There are two types of successful startup incubators in the world: YCombinator or TechStars

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Incubator 8000 SC
Incubators and accelerators have but one purpose: move startups along in their life cycle at a faster pace than they would normally and increase the likelihood of a return by providing that service. If you are a startup looking at applying to an incubator you need to understand that the differences in how these programs differ go beyond the money they give you in exchange for equity.

An oversimplification of the incubator/accelerator space is to classify them as either a Y-Combinator (YC) or a TechStars (TS). If you really look at the booming world of incubators for high tech startups you see a model that either based on education and peers that is driven by a strong personality (YC) or a model that is more institutional, mentor driven, follows a script, and feels less personal but is more in line with how VC’s work (TS) (right in the middle is where I would place 500 Startups – which is arguably representative of a third type). There is plenty to be found about the differences but here is a bit of a deeper exploration into the differences.

Startup lifecycle

Startups have a number of key phases in development that is best outlined in Fred Destin’s presentation on startup lifecycle.

  1. Start
  2. Launch
  3. Build
  4. Chasm
  5. Scale

With the 12-14 week cohort models, like YCombinator and TechStars, the focus should be on moving through starting and on to launch phase. There may be some that get into a build phase. The incubator or accelerator hopes that once they are done a 12-14 week program the startup will be in a much better position to move quickly through the build stage and at least take on the chasm phase.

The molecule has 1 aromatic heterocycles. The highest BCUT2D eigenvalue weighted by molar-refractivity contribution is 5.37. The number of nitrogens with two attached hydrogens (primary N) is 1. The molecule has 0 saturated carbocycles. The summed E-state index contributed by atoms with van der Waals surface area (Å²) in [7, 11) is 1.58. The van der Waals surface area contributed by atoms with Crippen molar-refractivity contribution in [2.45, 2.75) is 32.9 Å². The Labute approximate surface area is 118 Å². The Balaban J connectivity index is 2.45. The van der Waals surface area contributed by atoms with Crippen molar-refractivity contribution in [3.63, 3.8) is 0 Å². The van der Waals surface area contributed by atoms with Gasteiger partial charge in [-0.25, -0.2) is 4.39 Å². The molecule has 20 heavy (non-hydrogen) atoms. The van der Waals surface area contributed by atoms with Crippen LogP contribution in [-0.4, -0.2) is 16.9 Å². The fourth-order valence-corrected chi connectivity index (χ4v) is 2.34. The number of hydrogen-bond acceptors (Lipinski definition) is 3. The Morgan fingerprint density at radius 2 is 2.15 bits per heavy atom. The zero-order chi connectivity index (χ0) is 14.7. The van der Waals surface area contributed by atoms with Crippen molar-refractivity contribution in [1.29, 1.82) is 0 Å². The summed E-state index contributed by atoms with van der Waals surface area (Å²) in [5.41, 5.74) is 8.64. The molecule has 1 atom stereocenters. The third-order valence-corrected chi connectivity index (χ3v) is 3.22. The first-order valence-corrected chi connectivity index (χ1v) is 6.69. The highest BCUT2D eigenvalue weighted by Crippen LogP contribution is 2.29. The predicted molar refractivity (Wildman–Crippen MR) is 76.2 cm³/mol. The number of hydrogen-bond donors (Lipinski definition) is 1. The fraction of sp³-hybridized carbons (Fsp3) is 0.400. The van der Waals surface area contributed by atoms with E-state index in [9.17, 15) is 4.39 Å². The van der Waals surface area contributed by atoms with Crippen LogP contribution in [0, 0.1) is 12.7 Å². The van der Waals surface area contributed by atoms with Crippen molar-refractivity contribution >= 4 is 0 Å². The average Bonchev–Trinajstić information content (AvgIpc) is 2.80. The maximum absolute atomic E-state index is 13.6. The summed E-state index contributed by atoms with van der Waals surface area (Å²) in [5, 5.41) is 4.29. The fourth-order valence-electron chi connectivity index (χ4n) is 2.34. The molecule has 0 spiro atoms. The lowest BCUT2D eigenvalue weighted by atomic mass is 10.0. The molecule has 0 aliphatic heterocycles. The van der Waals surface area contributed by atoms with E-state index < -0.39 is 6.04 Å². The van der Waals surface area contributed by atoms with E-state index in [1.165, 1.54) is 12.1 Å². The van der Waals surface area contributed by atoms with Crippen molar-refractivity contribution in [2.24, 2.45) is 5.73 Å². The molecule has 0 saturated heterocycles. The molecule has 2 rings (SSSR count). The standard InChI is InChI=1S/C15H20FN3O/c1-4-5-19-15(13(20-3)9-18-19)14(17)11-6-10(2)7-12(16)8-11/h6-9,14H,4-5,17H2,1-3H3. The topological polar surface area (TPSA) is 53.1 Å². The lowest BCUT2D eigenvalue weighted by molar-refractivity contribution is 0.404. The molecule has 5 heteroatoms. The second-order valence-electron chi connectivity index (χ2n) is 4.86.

Where I see the key difference between YC and TS is that YC seems to be able to get companies to go through stage 1 to 3 and they accept companies mainly in the start phase. TS seems to not attract a cluster of companies in a particular phase or not care about what phase a company is in.

The basics of an incubator/accelerator (whatever you want to call it)

Within the execution of any incubator or accelerator program there are, in my mind, 4 core stages in a typical cycle:

  • Recruitment
  • Onboarding
  • In the program
  • After the program

Within each of these of these stages there are a number of specific activities that all incubators do but in general they aren’t all that different.

Recruitment

YC currently leads the thought leadership with Hacker News, Paul Graham’s (PG) blog, and it’s success. Applicants fill out a form and once told they have an interview, travel to YC in Mountain View for an interview. They get just 15 min with a small panel and the panel does a bunch of tricks to the founders like carrying on side conversations – there are a lot of blog posts about that.

TechStars has adopted a more consistent process over it’s many affiliated programs (it appears) but they lack YC’s Hacker News or thought leadership (although they would claim otherwise). With Techstars there appears to be an affiliation with the Kauffman Foundation and the role they are taking in promoting the incubator model in general they have made themselves an authority in the space. From people I know that have been in the program it is a fairly standard process similar to raising Angel capital.

Onboarding

I am not sure on TS on-boarding but YC has a very short interview to decision to start of program window. YC has a little book that is like a long Wikipedia article written by Paul Graham that offers insights and baseline knowledge. From what I have been told the YC machine is pretty much immediately available to you when they say “you are in” — startups decide when to tell others. What is really interesting is that YC doesn’t announce it. They generally let a company know they are YC funded on the interview day but they don’t make a big announcement or anything.